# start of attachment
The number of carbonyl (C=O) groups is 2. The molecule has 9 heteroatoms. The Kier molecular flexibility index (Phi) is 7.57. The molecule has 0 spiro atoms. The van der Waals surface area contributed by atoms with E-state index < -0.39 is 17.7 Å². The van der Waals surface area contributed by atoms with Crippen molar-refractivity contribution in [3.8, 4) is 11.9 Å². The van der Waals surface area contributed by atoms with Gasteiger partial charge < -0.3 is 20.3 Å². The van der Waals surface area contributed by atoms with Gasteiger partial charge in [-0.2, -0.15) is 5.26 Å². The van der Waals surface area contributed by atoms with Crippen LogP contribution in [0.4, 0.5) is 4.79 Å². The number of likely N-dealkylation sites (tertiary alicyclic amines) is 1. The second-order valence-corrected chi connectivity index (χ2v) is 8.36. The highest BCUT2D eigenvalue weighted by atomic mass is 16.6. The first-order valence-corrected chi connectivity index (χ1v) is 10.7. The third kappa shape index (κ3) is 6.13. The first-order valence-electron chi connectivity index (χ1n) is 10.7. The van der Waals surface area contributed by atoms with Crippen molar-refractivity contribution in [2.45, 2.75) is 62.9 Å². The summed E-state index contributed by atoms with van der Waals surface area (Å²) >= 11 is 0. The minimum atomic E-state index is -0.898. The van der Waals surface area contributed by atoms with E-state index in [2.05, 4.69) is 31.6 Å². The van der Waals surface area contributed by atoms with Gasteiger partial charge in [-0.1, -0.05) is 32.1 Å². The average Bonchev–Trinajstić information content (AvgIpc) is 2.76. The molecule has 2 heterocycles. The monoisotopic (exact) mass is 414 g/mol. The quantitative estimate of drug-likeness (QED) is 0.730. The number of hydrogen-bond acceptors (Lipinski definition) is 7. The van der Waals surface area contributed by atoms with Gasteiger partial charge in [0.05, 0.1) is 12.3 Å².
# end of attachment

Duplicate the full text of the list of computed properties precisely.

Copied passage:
The number of carbonyl (C=O) groups is 2. The molecule has 9 heteroatoms. The Kier molecular flexibility index (Phi) is 7.57. The molecule has 0 spiro atoms. The van der Waals surface area contributed by atoms with E-state index < -0.39 is 17.7 Å². The van der Waals surface area contributed by atoms with Crippen molar-refractivity contribution in [3.8, 4) is 11.9 Å². The van der Waals surface area contributed by atoms with Gasteiger partial charge < -0.3 is 20.3 Å². The van der Waals surface area contributed by atoms with Gasteiger partial charge in [-0.2, -0.15) is 5.26 Å². The van der Waals surface area contributed by atoms with Crippen LogP contribution in [0.4, 0.5) is 4.79 Å². The number of likely N-dealkylation sites (tertiary alicyclic amines) is 1. The second-order valence-corrected chi connectivity index (χ2v) is 8.36. The highest BCUT2D eigenvalue weighted by atomic mass is 16.6. The first-order valence-corrected chi connectivity index (χ1v) is 10.7. The third kappa shape index (κ3) is 6.13. The first-order valence-electron chi connectivity index (χ1n) is 10.7. The van der Waals surface area contributed by atoms with Crippen molar-refractivity contribution in [2.45, 2.75) is 62.9 Å². The summed E-state index contributed by atoms with van der Waals surface area (Å²) >= 11 is 0. The minimum atomic E-state index is -0.898. The van der Waals surface area contributed by atoms with E-state index in [2.05, 4.69) is 31.6 Å². The van der Waals surface area contributed by atoms with Gasteiger partial charge in [-0.1, -0.05) is 32.1 Å². The average Bonchev–Trinajstić information content (AvgIpc) is 2.76. The molecule has 2 heterocycles. The monoisotopic (exact) mass is 414 g/mol. The quantitative estimate of drug-likeness (QED) is 0.730. The number of hydrogen-bond acceptors (Lipinski definition) is 7. The van der Waals surface area contributed by atoms with Gasteiger partial charge in [0.05, 0.1) is 12.3 Å².